Reports of a mass slaughter of sea turtles in Malaysia in 2014 were received with dismay. Scattered across the island of Pulau Tiga in the Balabac Strait of Malaysia, 53 carcasses of immature and adult green sea turtles had been found at different stages of decomposition. The discovery suggested that poachers were illegally taking turtles from the wild at different times and leaving them on the island, possibly until they could be collected by a larger boat. Two turtle carcasses had tags, and the inscribed information showed the animals had previously been tagged by biologists studying nesting turtles in the Turtle Islands of Malaysia and the Philippines. But had the turtles been captured while they were at Pulau Tiga or more distant waters? And where did the other turtles originate from? Determining the source of the turtles would help understand the number of turtle populations that might be affected by such illegal poaching. Therefore, Malaysian researcher Dr. Juanita Joseph and her collaborators used wildlife forensics to compare genetic samples from the turtles found at Pulau Tiga with a database containing DNA sequences collected from turtles in the Pacific and Indian Oceans. The turtles found at Pulau Tiga matched the genetic composition of turtles feeding in Brunei Bay of Borneo island, and this could possibly have been the population targeted by the poachers. But turtles are migratory – breeding and hatching at one location while spending the majority of their lives feeding in another. Genetic results indicated that the turtles had hatched from beaches throughout the Sulu and Celebes Seas, Malay Peninsula, and South China Sea before taking up residence in Brunei Bay or somewhere with a similar genetic mix of turtles.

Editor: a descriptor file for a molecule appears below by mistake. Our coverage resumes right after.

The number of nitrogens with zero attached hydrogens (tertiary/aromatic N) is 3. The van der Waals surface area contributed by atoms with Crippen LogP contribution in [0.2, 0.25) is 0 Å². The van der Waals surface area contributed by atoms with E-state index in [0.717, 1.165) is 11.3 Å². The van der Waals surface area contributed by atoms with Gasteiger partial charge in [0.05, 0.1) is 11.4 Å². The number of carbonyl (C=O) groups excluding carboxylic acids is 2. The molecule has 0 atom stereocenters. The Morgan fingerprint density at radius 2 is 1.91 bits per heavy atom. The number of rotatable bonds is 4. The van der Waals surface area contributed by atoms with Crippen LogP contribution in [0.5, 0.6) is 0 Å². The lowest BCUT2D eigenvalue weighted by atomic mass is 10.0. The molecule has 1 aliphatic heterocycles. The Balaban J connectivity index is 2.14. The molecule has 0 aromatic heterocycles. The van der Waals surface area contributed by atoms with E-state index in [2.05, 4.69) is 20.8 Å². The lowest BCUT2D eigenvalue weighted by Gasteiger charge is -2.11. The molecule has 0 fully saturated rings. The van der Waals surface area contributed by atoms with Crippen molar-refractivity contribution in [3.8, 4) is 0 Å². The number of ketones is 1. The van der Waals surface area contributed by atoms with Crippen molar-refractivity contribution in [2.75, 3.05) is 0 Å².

So the researchers found that illegal poaching of turtles in Malaysia, such as those found at Pulau Tiga, could affect green turtle populations in different locations across Southeast Asia. Dr. Joseph and her co-authors are not certain that the recently established Tun Mustapha Park around Pulau
Tiga will be an effective conservation measure as there is little information available about how sea turtles utilise these protected waters. Since green turtles are a slow-maturing species and the loss of breeding females is a serious conservation threat, they conclude that further studies of sea turtle
movements are needed for effective management. In addition, regional collaboration and enforcement of existing measures of protection are also required.

Joseph, J., H. Nishizawa, J.M. Alin, R. Othman, G. Jolis, I. Isnain & J. Nais. 2019. Mass sea turtle slaughter at Pulau Tiga, Malaysia: Genetic studies indicate poaching locations and its potential effects. Global Ecology and Conservation 17: e000586. Available at
https://www.sciencedirect.com/science/article/pii/S2351989419300174.

Prof. Andrea D. Phillott is a sea turtle biologist who teaches conservation biology, ecology, and environmental studies at FLAME University in Pune, India. andrea.phillott@flame.edu.in

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